Just 23% were content their savings were being invested responsibly.

Consumers looking for responsible investment options aren’t spoilt for choice. To date, industry efforts have been largely limited to excluding investment in pariah stocks, such as tobacco and whaling.

Most big players now exclude direct investment in tobacco. A few have also adopted the New Zealand Super Fund’s blacklist of companies excluded from investment for human rights abuses, poor environmental practices or other ethical concerns.

Just five KiwiSaver providers offer funds promoted as dedicated responsible investment options. These funds exclude a wider range of investments such as alcohol, arms, gambling and pornography.

But sustainability investing – where money is directed towards “green” industries – remains hard to find and there’s been little change since our 2018 review.

Getting the industry to provide responsible investment options is likely to take both consumer pressure and tougher disclosure obligations that require KiwiSaver providers to cough up better information about where funds are invested.

Where do you stand?

Industry % concerned about investment in industry[bar] % unsure if funds are invested in industry[bar]
Pornography 74% 61%
Weapons 74% 63%
Gambling 72% 65%
Tobacco 68% 66%
Nuclear power 62% 67%
Uranium mining 60% 68%
Alcohol 54% 69%
Oil and gas exploration 47% 72%
Fast food 46% 72%

GUIDE OUR DATA are from a nationally representative survey of 2072 New Zealanders, aged 18 and over, carried out in February 2019. Figures may add to +/-100% due to rounding.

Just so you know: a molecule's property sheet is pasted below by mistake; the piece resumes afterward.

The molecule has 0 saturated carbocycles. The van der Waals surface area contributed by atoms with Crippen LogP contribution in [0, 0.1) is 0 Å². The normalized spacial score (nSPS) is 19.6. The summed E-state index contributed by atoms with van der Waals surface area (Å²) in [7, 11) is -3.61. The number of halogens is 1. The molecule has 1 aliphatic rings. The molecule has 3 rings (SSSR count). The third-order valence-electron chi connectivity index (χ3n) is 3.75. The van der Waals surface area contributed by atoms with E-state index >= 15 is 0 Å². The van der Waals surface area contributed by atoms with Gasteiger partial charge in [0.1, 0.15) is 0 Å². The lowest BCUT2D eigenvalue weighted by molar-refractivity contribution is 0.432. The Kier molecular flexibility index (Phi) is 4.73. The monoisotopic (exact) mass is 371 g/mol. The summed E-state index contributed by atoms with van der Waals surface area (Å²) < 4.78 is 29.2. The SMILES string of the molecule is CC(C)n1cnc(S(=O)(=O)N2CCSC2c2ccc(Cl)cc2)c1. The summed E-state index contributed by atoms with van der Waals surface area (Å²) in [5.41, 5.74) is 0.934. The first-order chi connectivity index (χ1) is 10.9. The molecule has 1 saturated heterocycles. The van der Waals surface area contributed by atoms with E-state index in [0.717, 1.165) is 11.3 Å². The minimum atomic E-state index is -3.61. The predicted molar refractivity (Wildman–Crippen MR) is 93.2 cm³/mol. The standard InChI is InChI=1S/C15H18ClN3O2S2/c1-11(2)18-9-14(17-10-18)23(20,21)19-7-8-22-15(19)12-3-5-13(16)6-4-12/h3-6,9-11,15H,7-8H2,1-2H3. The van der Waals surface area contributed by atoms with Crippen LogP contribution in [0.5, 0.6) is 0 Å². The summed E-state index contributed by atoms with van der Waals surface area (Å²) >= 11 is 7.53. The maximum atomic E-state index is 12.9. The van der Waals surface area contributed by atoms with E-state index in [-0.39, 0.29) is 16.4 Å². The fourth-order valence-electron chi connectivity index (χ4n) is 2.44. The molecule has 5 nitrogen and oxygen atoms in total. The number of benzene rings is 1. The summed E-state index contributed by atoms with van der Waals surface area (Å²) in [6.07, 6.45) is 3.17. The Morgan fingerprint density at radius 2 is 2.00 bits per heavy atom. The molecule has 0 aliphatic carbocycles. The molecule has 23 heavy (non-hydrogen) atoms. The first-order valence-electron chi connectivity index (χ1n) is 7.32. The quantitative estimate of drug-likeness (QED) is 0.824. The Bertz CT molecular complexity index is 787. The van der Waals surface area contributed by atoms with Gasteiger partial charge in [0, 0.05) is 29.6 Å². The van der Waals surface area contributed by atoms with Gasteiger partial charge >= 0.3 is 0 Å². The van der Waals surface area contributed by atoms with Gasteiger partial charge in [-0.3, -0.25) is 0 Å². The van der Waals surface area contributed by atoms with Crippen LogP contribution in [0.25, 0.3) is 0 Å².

Where's your money going?

Finding out which horses your KiwiSaver cash is backing isn’t as straightforward as it could be.

KiwiSaver providers must regularly disclose the top 10 investments of each of their funds. They also have to file financial statements and lists of fund holdings showing where money is invested. These returns are held on the Companies Office Disclose Register. But in many cases, the information doesn’t tell you everything you need to know. Most schemes invest in global tracking funds, which means you need to dig deeper to find where these funds invest.

It’s a safe bet the majority will have holdings in stock exchange leaders and big name companies – think Apple, Microsoft, Facebook, BP, ExxonMobil, Shell, Nestle, Coca-Cola, PepsiCo and McDonald’s among others.

The online Disclose Register is free to access, although you need to know where to look for relevant information. To find your KiwiSaver fund’s holdings, search under “Offers” and enter the name of your provider. A list of “Full portfolio holdings” can be found under the “Investment Options” tab.

You’re entitled to ask your provider where it’s investing your money. Quiz your fund manager about its approach to responsible investment. Look for details on industries the fund screens, rather than general commitments to do the right thing. You can also ask what the fund is doing to support sustainability investing.

Six KiwiSaver funds are promoted as dedicated responsible investment options:

  • AMP’s Responsible Investment Balanced Fund
  • ANZ’s OneAnswer Sustainable International Share Fund
  • Booster’s Socially Responsible Investment Balanced Fund, and Socially Responsible Investment Growth Fund
  • QuayStreet’s Balanced SRI Fund
  • SuperLife’s Ethica Fund.